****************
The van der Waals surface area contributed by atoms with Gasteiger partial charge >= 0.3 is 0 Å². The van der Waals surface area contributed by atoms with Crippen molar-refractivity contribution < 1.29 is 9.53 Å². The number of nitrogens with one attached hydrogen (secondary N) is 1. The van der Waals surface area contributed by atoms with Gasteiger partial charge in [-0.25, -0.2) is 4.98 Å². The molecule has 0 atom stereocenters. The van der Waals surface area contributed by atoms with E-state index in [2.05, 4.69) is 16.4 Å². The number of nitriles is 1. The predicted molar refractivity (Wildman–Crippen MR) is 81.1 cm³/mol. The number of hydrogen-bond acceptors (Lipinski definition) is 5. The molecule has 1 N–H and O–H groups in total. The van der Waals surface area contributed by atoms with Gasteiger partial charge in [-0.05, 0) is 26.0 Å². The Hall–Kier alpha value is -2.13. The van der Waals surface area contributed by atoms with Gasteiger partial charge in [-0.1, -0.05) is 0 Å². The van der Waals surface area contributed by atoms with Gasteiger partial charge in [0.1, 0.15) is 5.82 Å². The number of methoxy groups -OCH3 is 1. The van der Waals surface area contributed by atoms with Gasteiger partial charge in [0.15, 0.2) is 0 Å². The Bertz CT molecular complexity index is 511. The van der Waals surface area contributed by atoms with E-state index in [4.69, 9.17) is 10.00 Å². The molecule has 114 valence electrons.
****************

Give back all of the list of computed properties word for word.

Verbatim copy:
The van der Waals surface area contributed by atoms with Gasteiger partial charge >= 0.3 is 0 Å². The van der Waals surface area contributed by atoms with Crippen molar-refractivity contribution < 1.29 is 9.53 Å². The number of nitrogens with one attached hydrogen (secondary N) is 1. The van der Waals surface area contributed by atoms with Gasteiger partial charge in [-0.25, -0.2) is 4.98 Å². The molecule has 0 atom stereocenters. The van der Waals surface area contributed by atoms with E-state index in [2.05, 4.69) is 16.4 Å². The number of nitriles is 1. The predicted molar refractivity (Wildman–Crippen MR) is 81.1 cm³/mol. The number of hydrogen-bond acceptors (Lipinski definition) is 5. The molecule has 1 N–H and O–H groups in total. The van der Waals surface area contributed by atoms with Gasteiger partial charge in [-0.05, 0) is 26.0 Å². The Hall–Kier alpha value is -2.13. The van der Waals surface area contributed by atoms with Gasteiger partial charge in [-0.1, -0.05) is 0 Å². The van der Waals surface area contributed by atoms with Gasteiger partial charge in [0.1, 0.15) is 5.82 Å². The number of methoxy groups -OCH3 is 1. The van der Waals surface area contributed by atoms with Gasteiger partial charge in [0.15, 0.2) is 0 Å². The Bertz CT molecular complexity index is 511. The van der Waals surface area contributed by atoms with E-state index in [4.69, 9.17) is 10.00 Å². The molecule has 114 valence electrons.